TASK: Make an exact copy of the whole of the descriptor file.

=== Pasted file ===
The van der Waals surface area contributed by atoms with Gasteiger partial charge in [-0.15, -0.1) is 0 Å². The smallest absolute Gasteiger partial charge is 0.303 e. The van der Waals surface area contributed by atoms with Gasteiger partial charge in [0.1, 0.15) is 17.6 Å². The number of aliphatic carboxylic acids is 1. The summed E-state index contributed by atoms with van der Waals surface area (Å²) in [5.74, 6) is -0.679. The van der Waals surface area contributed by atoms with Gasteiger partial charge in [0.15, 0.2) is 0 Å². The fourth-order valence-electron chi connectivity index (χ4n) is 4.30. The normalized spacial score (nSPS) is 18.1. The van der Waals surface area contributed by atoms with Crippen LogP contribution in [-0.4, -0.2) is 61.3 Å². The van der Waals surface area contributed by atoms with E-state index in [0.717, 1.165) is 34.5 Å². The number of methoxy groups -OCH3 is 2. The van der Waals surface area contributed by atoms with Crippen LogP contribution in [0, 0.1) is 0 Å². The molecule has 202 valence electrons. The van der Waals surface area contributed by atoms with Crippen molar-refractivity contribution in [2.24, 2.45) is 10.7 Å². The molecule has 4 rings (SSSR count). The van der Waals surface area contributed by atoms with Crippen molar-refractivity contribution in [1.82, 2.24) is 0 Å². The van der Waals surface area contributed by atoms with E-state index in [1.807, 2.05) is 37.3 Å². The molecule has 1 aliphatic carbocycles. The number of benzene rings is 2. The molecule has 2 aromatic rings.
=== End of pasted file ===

The van der Waals surface area contributed by atoms with Gasteiger partial charge in [-0.15, -0.1) is 0 Å². The smallest absolute Gasteiger partial charge is 0.303 e. The van der Waals surface area contributed by atoms with Gasteiger partial charge in [0.1, 0.15) is 17.6 Å². The number of aliphatic carboxylic acids is 1. The summed E-state index contributed by atoms with van der Waals surface area (Å²) in [5.74, 6) is -0.679. The van der Waals surface area contributed by atoms with Gasteiger partial charge in [0.15, 0.2) is 0 Å². The fourth-order valence-electron chi connectivity index (χ4n) is 4.30. The normalized spacial score (nSPS) is 18.1. The van der Waals surface area contributed by atoms with Crippen LogP contribution in [-0.4, -0.2) is 61.3 Å². The van der Waals surface area contributed by atoms with E-state index in [0.717, 1.165) is 34.5 Å². The number of methoxy groups -OCH3 is 2. The van der Waals surface area contributed by atoms with Crippen LogP contribution in [0, 0.1) is 0 Å². The molecule has 202 valence electrons. The van der Waals surface area contributed by atoms with Crippen molar-refractivity contribution in [2.24, 2.45) is 10.7 Å². The molecule has 4 rings (SSSR count). The van der Waals surface area contributed by atoms with Crippen molar-refractivity contribution in [1.82, 2.24) is 0 Å². The van der Waals surface area contributed by atoms with E-state index in [1.807, 2.05) is 37.3 Å². The molecule has 1 aliphatic carbocycles. The number of benzene rings is 2. The molecule has 2 aromatic rings.